Use a “Fat Outline” for Powerful Writing

FAT OUTLINE FINAL
Click to enlarge image.

Okay, everybody knows about outlines. I used the letters-and-numbers version above. Bureaucracies, of course, like the specificity of decimals, “Please refer to section 1.1.4.5.” MSWord will automatically format these for you, if it doesn’t drive you nuts in the process by refusing to do it any other way.

I also freely admit that I never start my writing with an outline. But like Dean Lappi in his IU article, To Outline or Not to Outline,  I always reach a stage in my project when I start an outline, because it’s impossible to keep it all straight in my head. My outlines in the past have been linear, like the left-hand column above.

We’re Always Improving

However, I have just learned about another kind of outline that has the potential to change my writing style for the better, so I’m sharing it with you. It’s called the Fat Outline. Continue reading “Use a “Fat Outline” for Powerful Writing”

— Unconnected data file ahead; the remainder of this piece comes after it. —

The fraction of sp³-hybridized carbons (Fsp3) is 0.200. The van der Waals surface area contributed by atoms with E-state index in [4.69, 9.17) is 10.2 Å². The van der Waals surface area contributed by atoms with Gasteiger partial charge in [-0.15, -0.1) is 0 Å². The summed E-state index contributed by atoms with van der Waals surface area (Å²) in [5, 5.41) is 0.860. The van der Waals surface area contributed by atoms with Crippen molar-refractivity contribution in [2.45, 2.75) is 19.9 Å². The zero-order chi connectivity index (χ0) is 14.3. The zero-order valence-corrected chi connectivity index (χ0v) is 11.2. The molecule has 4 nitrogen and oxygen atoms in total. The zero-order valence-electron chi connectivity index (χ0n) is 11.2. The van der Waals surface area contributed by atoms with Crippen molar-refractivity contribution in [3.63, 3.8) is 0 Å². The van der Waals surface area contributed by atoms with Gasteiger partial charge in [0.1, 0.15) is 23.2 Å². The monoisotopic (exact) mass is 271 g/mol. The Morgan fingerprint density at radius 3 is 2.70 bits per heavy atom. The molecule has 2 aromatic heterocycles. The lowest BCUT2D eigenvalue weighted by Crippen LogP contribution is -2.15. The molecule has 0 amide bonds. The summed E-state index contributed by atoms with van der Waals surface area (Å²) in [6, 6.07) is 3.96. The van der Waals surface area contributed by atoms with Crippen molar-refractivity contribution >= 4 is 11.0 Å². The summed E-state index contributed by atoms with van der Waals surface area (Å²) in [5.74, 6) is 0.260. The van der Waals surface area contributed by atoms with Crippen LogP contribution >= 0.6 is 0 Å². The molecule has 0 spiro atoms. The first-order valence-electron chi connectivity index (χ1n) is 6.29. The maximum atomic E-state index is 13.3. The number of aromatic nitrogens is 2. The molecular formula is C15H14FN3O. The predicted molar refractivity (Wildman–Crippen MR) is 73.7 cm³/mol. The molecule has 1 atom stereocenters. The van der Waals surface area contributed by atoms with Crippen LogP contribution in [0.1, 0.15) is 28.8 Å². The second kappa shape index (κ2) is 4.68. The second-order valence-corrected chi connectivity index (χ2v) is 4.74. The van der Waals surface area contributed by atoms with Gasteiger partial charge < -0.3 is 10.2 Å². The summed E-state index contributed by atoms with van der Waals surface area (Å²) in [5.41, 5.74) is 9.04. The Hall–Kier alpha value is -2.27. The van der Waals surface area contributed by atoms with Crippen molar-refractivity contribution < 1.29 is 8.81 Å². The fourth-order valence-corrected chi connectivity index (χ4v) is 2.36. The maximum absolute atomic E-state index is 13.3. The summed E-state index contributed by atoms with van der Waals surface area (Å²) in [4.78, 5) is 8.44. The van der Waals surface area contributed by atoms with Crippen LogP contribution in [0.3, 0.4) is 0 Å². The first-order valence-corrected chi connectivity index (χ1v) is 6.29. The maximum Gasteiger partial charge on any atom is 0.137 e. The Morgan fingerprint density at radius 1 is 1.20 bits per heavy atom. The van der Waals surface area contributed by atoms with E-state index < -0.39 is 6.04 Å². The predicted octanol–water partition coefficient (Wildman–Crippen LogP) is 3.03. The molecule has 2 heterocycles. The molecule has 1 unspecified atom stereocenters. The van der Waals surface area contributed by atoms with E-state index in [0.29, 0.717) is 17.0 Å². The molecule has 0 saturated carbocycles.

No Wrong Way to Do It by Arline Chase

Someone responded to my blog on outlines, by emailing me to ask how I could write a story without knowing what was going to happen first?

That’s a good question. Well, I never have a detailed outline, or even a Triple-O. But I do know what the main character wants and usually what the general outcome will be. If I know that, I can sit down and write and the sub-conscious will take over and create the obstacles and bleak moment that shape the story.

If toward the end of the story, I find I need a “telling detail” to foreshadow something that happens later, I just go back and put that in. Continue reading “No Wrong Way to Do It by Arline Chase”

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